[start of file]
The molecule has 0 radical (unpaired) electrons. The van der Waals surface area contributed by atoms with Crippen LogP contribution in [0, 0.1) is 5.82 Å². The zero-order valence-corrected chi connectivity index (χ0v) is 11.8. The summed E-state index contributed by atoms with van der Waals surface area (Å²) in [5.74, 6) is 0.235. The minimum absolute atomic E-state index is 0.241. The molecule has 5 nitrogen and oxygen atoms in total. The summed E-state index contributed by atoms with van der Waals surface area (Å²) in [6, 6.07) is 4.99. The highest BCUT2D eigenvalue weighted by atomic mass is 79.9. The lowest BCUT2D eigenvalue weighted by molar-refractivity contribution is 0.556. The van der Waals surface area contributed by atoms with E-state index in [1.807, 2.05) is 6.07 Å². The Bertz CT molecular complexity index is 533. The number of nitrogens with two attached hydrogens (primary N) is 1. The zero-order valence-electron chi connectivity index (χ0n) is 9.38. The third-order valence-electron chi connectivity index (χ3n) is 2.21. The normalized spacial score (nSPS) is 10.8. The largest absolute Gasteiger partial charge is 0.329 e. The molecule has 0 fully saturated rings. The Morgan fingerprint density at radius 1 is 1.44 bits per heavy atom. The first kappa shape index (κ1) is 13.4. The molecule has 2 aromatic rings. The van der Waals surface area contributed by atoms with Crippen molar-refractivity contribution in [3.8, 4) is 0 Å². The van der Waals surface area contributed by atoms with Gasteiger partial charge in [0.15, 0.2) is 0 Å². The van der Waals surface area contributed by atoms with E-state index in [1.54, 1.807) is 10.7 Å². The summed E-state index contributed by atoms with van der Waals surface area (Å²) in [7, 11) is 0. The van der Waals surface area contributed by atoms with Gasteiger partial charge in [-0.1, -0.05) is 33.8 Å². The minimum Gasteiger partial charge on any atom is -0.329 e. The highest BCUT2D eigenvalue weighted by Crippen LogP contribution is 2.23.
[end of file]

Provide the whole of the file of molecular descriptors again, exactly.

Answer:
The molecule has 0 radical (unpaired) electrons. The van der Waals surface area contributed by atoms with Crippen LogP contribution in [0, 0.1) is 5.82 Å². The zero-order valence-corrected chi connectivity index (χ0v) is 11.8. The summed E-state index contributed by atoms with van der Waals surface area (Å²) in [5.74, 6) is 0.235. The minimum absolute atomic E-state index is 0.241. The molecule has 5 nitrogen and oxygen atoms in total. The summed E-state index contributed by atoms with van der Waals surface area (Å²) in [6, 6.07) is 4.99. The highest BCUT2D eigenvalue weighted by atomic mass is 79.9. The lowest BCUT2D eigenvalue weighted by molar-refractivity contribution is 0.556. The van der Waals surface area contributed by atoms with E-state index in [1.807, 2.05) is 6.07 Å². The Bertz CT molecular complexity index is 533. The number of nitrogens with two attached hydrogens (primary N) is 1. The zero-order valence-electron chi connectivity index (χ0n) is 9.38. The third-order valence-electron chi connectivity index (χ3n) is 2.21. The normalized spacial score (nSPS) is 10.8. The largest absolute Gasteiger partial charge is 0.329 e. The molecule has 0 fully saturated rings. The Morgan fingerprint density at radius 1 is 1.44 bits per heavy atom. The first kappa shape index (κ1) is 13.4. The molecule has 2 aromatic rings. The van der Waals surface area contributed by atoms with Crippen molar-refractivity contribution in [3.8, 4) is 0 Å². The van der Waals surface area contributed by atoms with Gasteiger partial charge in [0.15, 0.2) is 0 Å². The van der Waals surface area contributed by atoms with E-state index in [1.54, 1.807) is 10.7 Å². The summed E-state index contributed by atoms with van der Waals surface area (Å²) in [7, 11) is 0. The van der Waals surface area contributed by atoms with Gasteiger partial charge in [-0.1, -0.05) is 33.8 Å². The minimum Gasteiger partial charge on any atom is -0.329 e. The highest BCUT2D eigenvalue weighted by Crippen LogP contribution is 2.23.